When looking at carbohydrates, getting complex carbs that have long chains of sugars are more important than simple carbs, such as isolated forms of sugar. Good, complex carbohydrates not only provide energy to the body, but also serve as a main source of fiber. There are two types of fiber that you get from choosing healthy carbohydrates – soluble and insoluble. Both have important functions in regards to digestion and metabolism, so be sure you’re getting plenty of both types in the form of fruits, vegetables, and legumes.
In addition to whole fruit, other sources to get the complex carbs we need in our diet include potatoes, whole grains, and legumes, as well as vegetables.
One distinction is probably most important here: bread is a processed food. Even though marketing teams have labeled today’s bread as “whole wheat bread,” that is not an accurate description of what you are actually buying. If manufacturers sprinkle a little bit of whole grain in the bread, it can be labeled as “whole grain,” but it’s still primarily a product made from flour. This creates significant metabolic changes as compared to true whole grains.
The only bread that should be considered is a flourless bread made from sprouted whole grains that offers essential nutrients and fiber. They are typically found in the freezer section of the grocery store because they do not have the added preservatives and ingredients like high- fructose corn syrup.
Assuming that you do not have an issue with gluten, which has become a problem for many people, these sprouted grain breads would not be a problem if you do not have insulin resistance or leptin resistance. However, you should not consume them with every meal.
*Important Note: Those with any form of autoimmune disease will need to avoid gluten for life even in the form of sprouted grains.
Other forms of healthy, whole grains that can be consumed in moderation include quinoa, brown rice, buckwheat, and oats. Of course, you will want to make sure you buy organic, non- GMO grain products without added sugars, preservatives, or other processed products.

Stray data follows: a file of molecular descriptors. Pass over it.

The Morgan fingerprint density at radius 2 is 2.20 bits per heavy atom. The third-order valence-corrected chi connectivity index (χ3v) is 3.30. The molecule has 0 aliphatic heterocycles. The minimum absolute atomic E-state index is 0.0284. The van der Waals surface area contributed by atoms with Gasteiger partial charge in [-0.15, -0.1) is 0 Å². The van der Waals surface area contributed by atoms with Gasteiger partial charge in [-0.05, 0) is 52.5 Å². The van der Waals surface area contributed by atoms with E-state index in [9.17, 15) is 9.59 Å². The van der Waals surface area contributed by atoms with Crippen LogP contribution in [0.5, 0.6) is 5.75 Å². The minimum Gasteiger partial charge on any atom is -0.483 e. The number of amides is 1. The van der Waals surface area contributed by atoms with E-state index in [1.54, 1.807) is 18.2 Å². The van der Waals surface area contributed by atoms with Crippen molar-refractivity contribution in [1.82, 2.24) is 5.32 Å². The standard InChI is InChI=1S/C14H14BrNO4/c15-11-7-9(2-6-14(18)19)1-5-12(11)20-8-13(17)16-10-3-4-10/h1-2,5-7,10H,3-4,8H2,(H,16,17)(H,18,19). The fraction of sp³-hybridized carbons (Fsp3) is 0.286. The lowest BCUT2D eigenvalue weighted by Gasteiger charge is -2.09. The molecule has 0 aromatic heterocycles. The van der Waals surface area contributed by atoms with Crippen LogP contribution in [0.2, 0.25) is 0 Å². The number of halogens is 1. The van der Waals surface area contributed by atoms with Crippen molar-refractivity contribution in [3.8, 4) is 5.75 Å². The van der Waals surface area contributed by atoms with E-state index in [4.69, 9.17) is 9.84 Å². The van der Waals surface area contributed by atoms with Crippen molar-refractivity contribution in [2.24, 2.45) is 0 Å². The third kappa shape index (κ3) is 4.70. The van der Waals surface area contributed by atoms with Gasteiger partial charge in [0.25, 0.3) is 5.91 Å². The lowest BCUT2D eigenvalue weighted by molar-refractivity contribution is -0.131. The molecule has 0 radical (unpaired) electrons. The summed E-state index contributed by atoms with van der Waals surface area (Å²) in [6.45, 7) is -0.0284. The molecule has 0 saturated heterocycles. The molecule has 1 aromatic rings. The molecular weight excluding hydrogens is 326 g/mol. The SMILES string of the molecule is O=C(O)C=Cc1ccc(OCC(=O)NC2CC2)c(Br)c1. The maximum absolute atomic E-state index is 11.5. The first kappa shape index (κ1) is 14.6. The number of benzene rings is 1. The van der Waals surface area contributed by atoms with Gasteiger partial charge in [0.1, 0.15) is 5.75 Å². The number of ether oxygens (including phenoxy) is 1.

Potatoes are a good source of complex carbohydrates, however another distinction that should be made when discussing potatoes is that this does not include French fries or loaded baked potatoes. We are strictly talking about plain potatoes. Grass-fed butter would be a great addition with a little pink Himalayan salt, but adding much more than that could cause problems.
By far, the best source of complex carbohydrates comes from organic vegetables. You should be filling your plate with as many of these as possible as they are high in micronutrients, improve digestion, and offer low-calorie, yet filling, options for each meal. Your veggies and good fats list provides options for great vegetables to include in your diet.
GETTING THE BALANCE OF CARBS CORRECT
So, with this information in mind, how much of your meals should be made up of carbohydrates? The answer to that question is based upon your goals and activity levels. Your carbohydrate need can range from 20% to as much as 55% total calories depending on whether you are attempting to lose weight, maintain your weight, or build additional muscle.
In order to calculate calories, you need to understand that each gram of carbohydrate generates about four calories. Here’s a summary of the recommended carbohydrate percentages:
Lose weight: 20 – 40% of total calories
Maintain weight: 30 – 45% of total calories
Build muscle: 35 – 55% of total calories
It is typically recommended to first try the lower number in each category as this is the most common need for the average adult. Some individuals will need an increase in the percentage of calories from carbohydrates based on their metabolism and body type.
On a final note, if you are working out to increase muscle mass and burn fat and you’re finding that your energy levels are low, it’s possible that you’re not getting enough good carbohydrates. Carbohydrates that aren’t used for immediate energy, are stored as glycogen in the liver and muscles. This form of stored energy is most important when utilizing your muscles during a workout. Be sure that you are getting enough carbohydrates to replenish those each day from quality carbohydrates and stay away from the processed junk.